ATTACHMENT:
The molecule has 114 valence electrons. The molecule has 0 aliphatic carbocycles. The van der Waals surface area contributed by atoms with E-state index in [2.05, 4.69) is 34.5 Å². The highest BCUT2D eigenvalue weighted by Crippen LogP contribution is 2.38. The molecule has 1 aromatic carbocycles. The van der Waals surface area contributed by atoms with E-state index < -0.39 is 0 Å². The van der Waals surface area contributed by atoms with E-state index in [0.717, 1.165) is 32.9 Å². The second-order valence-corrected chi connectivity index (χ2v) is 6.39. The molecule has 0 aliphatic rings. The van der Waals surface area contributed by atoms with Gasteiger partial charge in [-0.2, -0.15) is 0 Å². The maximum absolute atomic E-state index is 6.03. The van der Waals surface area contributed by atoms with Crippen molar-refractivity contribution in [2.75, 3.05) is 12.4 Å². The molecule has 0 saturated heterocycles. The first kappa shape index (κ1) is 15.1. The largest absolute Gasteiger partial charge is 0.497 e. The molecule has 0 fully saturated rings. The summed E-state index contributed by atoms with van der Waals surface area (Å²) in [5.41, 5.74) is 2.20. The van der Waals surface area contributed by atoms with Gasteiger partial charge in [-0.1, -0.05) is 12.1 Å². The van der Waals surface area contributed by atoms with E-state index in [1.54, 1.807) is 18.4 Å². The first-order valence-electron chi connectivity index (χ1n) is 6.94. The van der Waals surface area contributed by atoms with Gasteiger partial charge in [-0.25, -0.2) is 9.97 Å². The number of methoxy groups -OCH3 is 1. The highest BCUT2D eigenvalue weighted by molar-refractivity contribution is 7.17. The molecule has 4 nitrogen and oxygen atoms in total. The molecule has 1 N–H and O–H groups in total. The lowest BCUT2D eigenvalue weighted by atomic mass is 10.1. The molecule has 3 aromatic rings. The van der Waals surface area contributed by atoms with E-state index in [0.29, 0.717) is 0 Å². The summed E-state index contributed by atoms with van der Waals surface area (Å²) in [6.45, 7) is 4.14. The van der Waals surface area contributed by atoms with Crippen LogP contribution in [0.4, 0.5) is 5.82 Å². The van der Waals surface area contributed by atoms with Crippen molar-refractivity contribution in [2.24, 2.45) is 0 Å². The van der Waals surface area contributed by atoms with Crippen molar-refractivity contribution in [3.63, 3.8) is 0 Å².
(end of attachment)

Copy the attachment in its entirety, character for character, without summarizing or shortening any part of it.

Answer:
The molecule has 114 valence electrons. The molecule has 0 aliphatic carbocycles. The van der Waals surface area contributed by atoms with E-state index in [2.05, 4.69) is 34.5 Å². The highest BCUT2D eigenvalue weighted by Crippen LogP contribution is 2.38. The molecule has 1 aromatic carbocycles. The van der Waals surface area contributed by atoms with E-state index < -0.39 is 0 Å². The van der Waals surface area contributed by atoms with E-state index in [0.717, 1.165) is 32.9 Å². The second-order valence-corrected chi connectivity index (χ2v) is 6.39. The molecule has 0 aliphatic rings. The van der Waals surface area contributed by atoms with Gasteiger partial charge in [-0.2, -0.15) is 0 Å². The maximum absolute atomic E-state index is 6.03. The van der Waals surface area contributed by atoms with Crippen molar-refractivity contribution in [2.75, 3.05) is 12.4 Å². The molecule has 0 saturated heterocycles. The first kappa shape index (κ1) is 15.1. The largest absolute Gasteiger partial charge is 0.497 e. The molecule has 0 fully saturated rings. The summed E-state index contributed by atoms with van der Waals surface area (Å²) in [5.41, 5.74) is 2.20. The van der Waals surface area contributed by atoms with Gasteiger partial charge in [-0.1, -0.05) is 12.1 Å². The van der Waals surface area contributed by atoms with E-state index in [1.54, 1.807) is 18.4 Å². The first-order valence-electron chi connectivity index (χ1n) is 6.94. The van der Waals surface area contributed by atoms with Gasteiger partial charge in [-0.25, -0.2) is 9.97 Å². The number of methoxy groups -OCH3 is 1. The highest BCUT2D eigenvalue weighted by molar-refractivity contribution is 7.17. The molecule has 4 nitrogen and oxygen atoms in total. The molecule has 1 N–H and O–H groups in total. The lowest BCUT2D eigenvalue weighted by atomic mass is 10.1. The molecule has 3 aromatic rings. The van der Waals surface area contributed by atoms with E-state index in [0.29, 0.717) is 0 Å². The summed E-state index contributed by atoms with van der Waals surface area (Å²) in [6.45, 7) is 4.14. The van der Waals surface area contributed by atoms with Crippen LogP contribution in [0.4, 0.5) is 5.82 Å². The van der Waals surface area contributed by atoms with Crippen molar-refractivity contribution in [2.24, 2.45) is 0 Å². The van der Waals surface area contributed by atoms with Crippen molar-refractivity contribution in [3.63, 3.8) is 0 Å².